College Textbooks.


As a part of the recently passed healthcare legislation, the federal government now has control of the content found in college textbooks. NH Insider blogger Steve MacDonald decries this as yet another example of socialism via the administration.

Guess with my own experience in the background I’d have to be an optimist here and suggest that perhaps this is a good move in the name of its intended purpose, education.

Back when I was an accounting student there was no such thing as Microsoft Windows. The clunky Lotus operating system was the only software on the market and even then it wasn’t that frequently used. Instead, to learn accounting I had to understand both the theory and its practical application(s) in areas ranging from income statements to calculating retained earnings and then using these numbers to complete a full set of financial statements. This is also during the time when the Financial Accounting Standards Board (FASB) and Generally Acceptable Principals of Accounting (GAAP) still had teeth and could discipline accountants that didn’t follow the rules.

Not today.

2010. I believe all of this is gone. Recently, I looked at a college level financial accounting textbook and I was shocked. First it was almost $300.00 in price not including the add-on software and workbook. And it was apparent that this textbook did some theory but the emphasis was getting the student to understand computer software applications used in accounting and how this process worked, basically as if computers are the backbone of accounting instead of the other way around. I’m imagining zombie like technicians sitting at a keyboard in a cubicle entering numbers without any type of understanding of why they are using these numbers or what is ultimately derived from them.  As a part of this statement I realize that progress in any field is a constant, the accounting field included.  Of course computers would be a natural in accounting just like the advent of electric tools for crafts like carpentry and plumbing. But even with progress carpenters, plumbers still know their fields: the tools make their jobs more efficient and cost effective. I don’t believe the same thing is happening in accounting.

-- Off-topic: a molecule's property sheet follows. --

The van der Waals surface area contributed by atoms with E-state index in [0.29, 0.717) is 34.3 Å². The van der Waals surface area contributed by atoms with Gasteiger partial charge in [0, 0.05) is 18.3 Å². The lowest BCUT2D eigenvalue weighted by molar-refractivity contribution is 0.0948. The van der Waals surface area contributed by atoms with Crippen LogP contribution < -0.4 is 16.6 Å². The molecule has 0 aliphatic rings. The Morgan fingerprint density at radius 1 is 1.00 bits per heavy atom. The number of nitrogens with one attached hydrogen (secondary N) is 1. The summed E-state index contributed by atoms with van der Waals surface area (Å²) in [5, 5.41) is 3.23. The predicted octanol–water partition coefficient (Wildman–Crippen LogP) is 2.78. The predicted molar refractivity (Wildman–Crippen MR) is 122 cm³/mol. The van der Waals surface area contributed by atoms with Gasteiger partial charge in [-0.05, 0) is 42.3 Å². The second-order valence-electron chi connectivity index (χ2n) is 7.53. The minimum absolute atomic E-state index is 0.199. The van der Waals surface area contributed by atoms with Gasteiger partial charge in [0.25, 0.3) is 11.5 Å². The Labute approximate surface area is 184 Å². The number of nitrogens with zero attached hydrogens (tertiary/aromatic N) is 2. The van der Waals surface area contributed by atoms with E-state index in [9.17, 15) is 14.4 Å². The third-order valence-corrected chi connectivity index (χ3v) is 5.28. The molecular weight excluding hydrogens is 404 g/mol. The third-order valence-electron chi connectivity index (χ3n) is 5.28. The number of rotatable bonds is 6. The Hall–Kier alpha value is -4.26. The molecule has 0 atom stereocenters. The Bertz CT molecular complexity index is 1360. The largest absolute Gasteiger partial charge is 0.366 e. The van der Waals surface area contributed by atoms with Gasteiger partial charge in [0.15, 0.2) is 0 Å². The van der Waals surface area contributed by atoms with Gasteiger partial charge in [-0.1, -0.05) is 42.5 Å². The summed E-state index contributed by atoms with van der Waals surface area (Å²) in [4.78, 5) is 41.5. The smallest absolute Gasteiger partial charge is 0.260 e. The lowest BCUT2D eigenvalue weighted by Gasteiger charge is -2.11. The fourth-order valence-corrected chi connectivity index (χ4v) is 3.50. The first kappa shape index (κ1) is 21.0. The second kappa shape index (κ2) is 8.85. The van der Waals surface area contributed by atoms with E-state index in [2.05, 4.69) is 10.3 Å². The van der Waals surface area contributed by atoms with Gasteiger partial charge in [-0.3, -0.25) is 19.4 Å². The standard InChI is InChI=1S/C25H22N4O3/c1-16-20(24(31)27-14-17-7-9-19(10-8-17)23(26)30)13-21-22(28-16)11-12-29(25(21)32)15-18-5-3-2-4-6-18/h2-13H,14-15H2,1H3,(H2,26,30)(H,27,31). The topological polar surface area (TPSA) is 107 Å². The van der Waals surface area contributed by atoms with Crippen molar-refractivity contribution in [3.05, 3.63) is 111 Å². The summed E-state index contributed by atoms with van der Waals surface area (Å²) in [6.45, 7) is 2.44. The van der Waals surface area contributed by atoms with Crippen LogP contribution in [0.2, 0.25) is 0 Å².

And the financial accounting textbook showed me this.  As a result I think the student is paying too much money for a textbook to get less education. So the federal government is now in control of college textbooks, perhaps this is a good thing. With accounting as an example, I think the content should be returned to the historical and generally accepted practice of accounting that has existed for hundreds of years. First year accounting students or at least students enrolled in financial accounting shouldn’t be playing with video games or software at this level. I'm confident that textbook arguements like this can be made for other college level fields: english, psychology and whatever.

My last point it the price of college textbooks themselves. $300.00 for a textbook is obscene by any method of valuation. The price needs to come down.

If this socialism then we need socialism.